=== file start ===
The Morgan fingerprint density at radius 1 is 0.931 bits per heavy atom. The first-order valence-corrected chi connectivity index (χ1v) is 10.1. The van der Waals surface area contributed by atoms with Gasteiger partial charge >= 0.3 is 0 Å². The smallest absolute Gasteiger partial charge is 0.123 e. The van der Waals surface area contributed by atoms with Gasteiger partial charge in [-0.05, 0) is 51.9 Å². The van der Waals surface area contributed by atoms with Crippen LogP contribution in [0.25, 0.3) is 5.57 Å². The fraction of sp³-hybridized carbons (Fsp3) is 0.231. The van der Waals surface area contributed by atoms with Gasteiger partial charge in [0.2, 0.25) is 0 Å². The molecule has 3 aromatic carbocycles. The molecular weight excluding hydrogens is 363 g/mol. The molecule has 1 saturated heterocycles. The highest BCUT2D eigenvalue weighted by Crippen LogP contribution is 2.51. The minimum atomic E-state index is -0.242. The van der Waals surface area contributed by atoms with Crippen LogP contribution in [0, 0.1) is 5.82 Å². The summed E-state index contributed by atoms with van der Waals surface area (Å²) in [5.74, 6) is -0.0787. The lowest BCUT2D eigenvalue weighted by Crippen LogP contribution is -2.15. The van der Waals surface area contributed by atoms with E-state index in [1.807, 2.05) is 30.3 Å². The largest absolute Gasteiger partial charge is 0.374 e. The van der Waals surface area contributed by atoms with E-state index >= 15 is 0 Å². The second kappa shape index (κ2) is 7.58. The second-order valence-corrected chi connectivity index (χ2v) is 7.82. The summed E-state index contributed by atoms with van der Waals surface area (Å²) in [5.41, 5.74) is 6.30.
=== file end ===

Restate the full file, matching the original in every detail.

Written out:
The Morgan fingerprint density at radius 1 is 0.931 bits per heavy atom. The first-order valence-corrected chi connectivity index (χ1v) is 10.1. The van der Waals surface area contributed by atoms with Gasteiger partial charge >= 0.3 is 0 Å². The smallest absolute Gasteiger partial charge is 0.123 e. The van der Waals surface area contributed by atoms with Gasteiger partial charge in [-0.05, 0) is 51.9 Å². The van der Waals surface area contributed by atoms with Crippen LogP contribution in [0.25, 0.3) is 5.57 Å². The fraction of sp³-hybridized carbons (Fsp3) is 0.231. The van der Waals surface area contributed by atoms with Gasteiger partial charge in [0.2, 0.25) is 0 Å². The molecule has 3 aromatic carbocycles. The molecular weight excluding hydrogens is 363 g/mol. The molecule has 1 saturated heterocycles. The highest BCUT2D eigenvalue weighted by Crippen LogP contribution is 2.51. The minimum atomic E-state index is -0.242. The van der Waals surface area contributed by atoms with Crippen LogP contribution in [0, 0.1) is 5.82 Å². The summed E-state index contributed by atoms with van der Waals surface area (Å²) in [5.74, 6) is -0.0787. The lowest BCUT2D eigenvalue weighted by Crippen LogP contribution is -2.15. The van der Waals surface area contributed by atoms with E-state index in [1.807, 2.05) is 30.3 Å². The largest absolute Gasteiger partial charge is 0.374 e. The van der Waals surface area contributed by atoms with E-state index >= 15 is 0 Å². The second kappa shape index (κ2) is 7.58. The second-order valence-corrected chi connectivity index (χ2v) is 7.82. The summed E-state index contributed by atoms with van der Waals surface area (Å²) in [5.41, 5.74) is 6.30.